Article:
Red Right 88

In Cleveland, hope dies last

Can We Get Reception Here? The sequel

While there’s little doubt who will be throwing the ball for the Cleveland Browns this year – barring injury Colt McCoy is the starter – the question remains as to who will be on the receiving end.

It was right about this time last year that we asked the question Can We Get Reception Here? and, a year later, we’re still looking for an answer.

The Browns currently have 12 wide receivers in camp – Mohamed Massaquoi, Brian Robiskie, Josh Cribbs, Jordan Norwood, Carlton Mitchell, Greg Little, Chris Matthews, L.J. Castille, Jonathan Haggerty, Demetrius Williams, Juan Nunez and Rod Windsor.

Not exactly the second coming of Webster Slaughter, Reggie Langhorne and Brian Brennan.

As Waiting for Next Year pointed out on Monday, the Browns aren’t going to keep everyone. And it will be interesting to see how Mike Holmgren, Tom Heckert and Pat Shurmur make the final decision as to who gets a roster spot.

Will they pick the best players for the squad without letting ego get in the way?

After all, they can let go of Massaquoi and Robiskie and not have it be on them – they can lay the blame on former coach Eric Mangini if they decide to part ways with the former second-round draft picks.

So far the Holmgren, Heckert, Shurmur triumvirate haven’t given us any reason to believe that is how they operate, but it will be worth keeping an eye on.

Of course, it may not matter who they decide to keep and, with the season opener still a little more than a month away, things may work themselves out.

Massaquoi hasn’t practiced yet as he has an injured bone in his left foot – turns out bones are important if you are an NFL player.

“He’s progressing,” Shurmur said in published reports. “We’re going to have to go with what (trainer) Joe (Sheehan) and the doctors say in terms of when he’s ready to be out here. I see him watching practice and getting the mental reps. I know he’s probably a little anxious.”

Little is having trouble putting together consecutive good practices.

“He needs to be consistent and play at a high level every day,” Shurmur said. “At times, he needs to catch it better.”

Robiskie is still too slow to get separation against NFL defensive backs – there just aren’t very many Purdue and Northwestern guys out there – and we still believe Cribbs would make a better running back than receiver.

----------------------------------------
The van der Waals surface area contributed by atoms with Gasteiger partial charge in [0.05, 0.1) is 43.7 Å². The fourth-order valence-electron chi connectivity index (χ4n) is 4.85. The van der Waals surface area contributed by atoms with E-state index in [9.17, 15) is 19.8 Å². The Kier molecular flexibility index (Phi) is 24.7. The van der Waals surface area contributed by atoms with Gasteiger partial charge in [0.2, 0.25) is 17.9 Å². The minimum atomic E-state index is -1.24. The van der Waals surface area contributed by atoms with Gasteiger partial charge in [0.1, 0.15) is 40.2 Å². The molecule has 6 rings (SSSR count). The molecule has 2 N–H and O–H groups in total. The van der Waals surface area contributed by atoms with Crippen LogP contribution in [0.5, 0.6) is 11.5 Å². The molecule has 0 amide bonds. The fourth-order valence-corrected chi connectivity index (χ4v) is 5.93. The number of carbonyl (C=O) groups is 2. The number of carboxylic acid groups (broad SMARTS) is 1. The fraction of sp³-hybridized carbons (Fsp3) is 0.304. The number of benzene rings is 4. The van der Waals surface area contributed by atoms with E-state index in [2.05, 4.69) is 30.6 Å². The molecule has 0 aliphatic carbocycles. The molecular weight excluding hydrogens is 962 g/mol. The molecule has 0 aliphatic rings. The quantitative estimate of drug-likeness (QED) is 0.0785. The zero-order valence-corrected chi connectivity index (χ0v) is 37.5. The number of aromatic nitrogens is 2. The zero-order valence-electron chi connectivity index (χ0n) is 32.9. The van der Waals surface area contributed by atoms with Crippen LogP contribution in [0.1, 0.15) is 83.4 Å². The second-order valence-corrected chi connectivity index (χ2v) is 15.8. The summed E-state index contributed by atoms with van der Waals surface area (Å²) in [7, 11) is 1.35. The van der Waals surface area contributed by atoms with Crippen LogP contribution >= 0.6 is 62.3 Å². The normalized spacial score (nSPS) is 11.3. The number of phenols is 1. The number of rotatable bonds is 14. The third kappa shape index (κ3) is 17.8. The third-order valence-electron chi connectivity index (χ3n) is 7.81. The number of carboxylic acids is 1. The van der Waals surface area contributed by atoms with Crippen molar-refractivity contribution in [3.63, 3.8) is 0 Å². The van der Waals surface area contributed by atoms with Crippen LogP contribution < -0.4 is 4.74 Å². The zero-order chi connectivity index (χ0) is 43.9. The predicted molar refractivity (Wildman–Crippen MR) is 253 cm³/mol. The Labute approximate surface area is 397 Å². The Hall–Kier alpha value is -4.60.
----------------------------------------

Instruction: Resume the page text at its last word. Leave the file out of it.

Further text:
On the bright side, Peyton Hillis and Brandon Jackson are receiving threats out of the backfield, and the Browns have a solid group of tight ends in Ben Watson, Evan Moore and rookie Jordan Cameron.

It would be nice, though, if we could get a clearer signal on the receivers.

(Photo by The Plain Dealer)


In his weekly “Hey, Tony” mailbag in Sunday’s Plain Dealer, Browns beat writer Tony Grossi came up with this gem:

Hey, Tony: Adam Schefter speculated that the Browns are not active in free agency because of all the money they are paying former coaches and GMs. Doesn’t it have to be either that or Heckert, et al do not believe the team is close enough to warrant big bucks on a player or two just to fill holes? They are 35 million under the cap, after all. — Toby Godfrey, Austin, Texas

Hey, Toby: Adam’s point is certainly plausible. The dead money being paid former coaches and executives such as Phil Savage, Romeo Crennel, George Kokinis and Eric Mangini does not affect the salary cap, of course, but it may contribute to a cash crunch that has resulted in the current “don’t spend” philosophy. I appreciate that Heckert is not a fan of free agency, but something is fishy about the team’s approach this off-season.

Fear not, Tony. Because the good news is that Browns owner Randy Lerner reportedly “won a court order for the return of the remainder of his $40 million investment in a hedge fund that had refused to say where the money was invested.”

Now that Lerner and the Browns are once again flush with cash, we don’t have to worry about hypothetical situations and fish smells.

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